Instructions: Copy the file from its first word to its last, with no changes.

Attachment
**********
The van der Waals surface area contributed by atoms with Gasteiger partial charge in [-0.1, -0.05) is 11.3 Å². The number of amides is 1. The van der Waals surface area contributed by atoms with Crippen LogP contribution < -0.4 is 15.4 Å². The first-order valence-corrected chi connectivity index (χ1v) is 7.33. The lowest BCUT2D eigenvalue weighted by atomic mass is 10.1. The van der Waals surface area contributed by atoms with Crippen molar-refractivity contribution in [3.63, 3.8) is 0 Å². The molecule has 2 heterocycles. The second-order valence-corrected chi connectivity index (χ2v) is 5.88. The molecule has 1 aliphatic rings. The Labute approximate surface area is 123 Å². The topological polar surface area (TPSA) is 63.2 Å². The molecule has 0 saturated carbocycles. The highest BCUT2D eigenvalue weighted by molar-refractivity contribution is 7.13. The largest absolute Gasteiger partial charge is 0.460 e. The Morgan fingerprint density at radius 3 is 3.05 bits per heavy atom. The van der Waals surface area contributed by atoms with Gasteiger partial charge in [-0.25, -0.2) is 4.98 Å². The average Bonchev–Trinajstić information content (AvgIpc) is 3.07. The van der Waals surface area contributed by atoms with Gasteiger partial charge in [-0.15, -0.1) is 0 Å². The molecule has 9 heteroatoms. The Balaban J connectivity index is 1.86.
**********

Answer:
The van der Waals surface area contributed by atoms with Gasteiger partial charge in [-0.1, -0.05) is 11.3 Å². The number of amides is 1. The van der Waals surface area contributed by atoms with Crippen LogP contribution < -0.4 is 15.4 Å². The first-order valence-corrected chi connectivity index (χ1v) is 7.33. The lowest BCUT2D eigenvalue weighted by atomic mass is 10.1. The van der Waals surface area contributed by atoms with Crippen molar-refractivity contribution in [3.63, 3.8) is 0 Å². The molecule has 2 heterocycles. The second-order valence-corrected chi connectivity index (χ2v) is 5.88. The molecule has 1 aliphatic rings. The Labute approximate surface area is 123 Å². The topological polar surface area (TPSA) is 63.2 Å². The molecule has 0 saturated carbocycles. The highest BCUT2D eigenvalue weighted by molar-refractivity contribution is 7.13. The largest absolute Gasteiger partial charge is 0.460 e. The Morgan fingerprint density at radius 3 is 3.05 bits per heavy atom. The van der Waals surface area contributed by atoms with Gasteiger partial charge in [-0.25, -0.2) is 4.98 Å². The average Bonchev–Trinajstić information content (AvgIpc) is 3.07. The van der Waals surface area contributed by atoms with Gasteiger partial charge in [-0.15, -0.1) is 0 Å². The molecule has 9 heteroatoms. The Balaban J connectivity index is 1.86.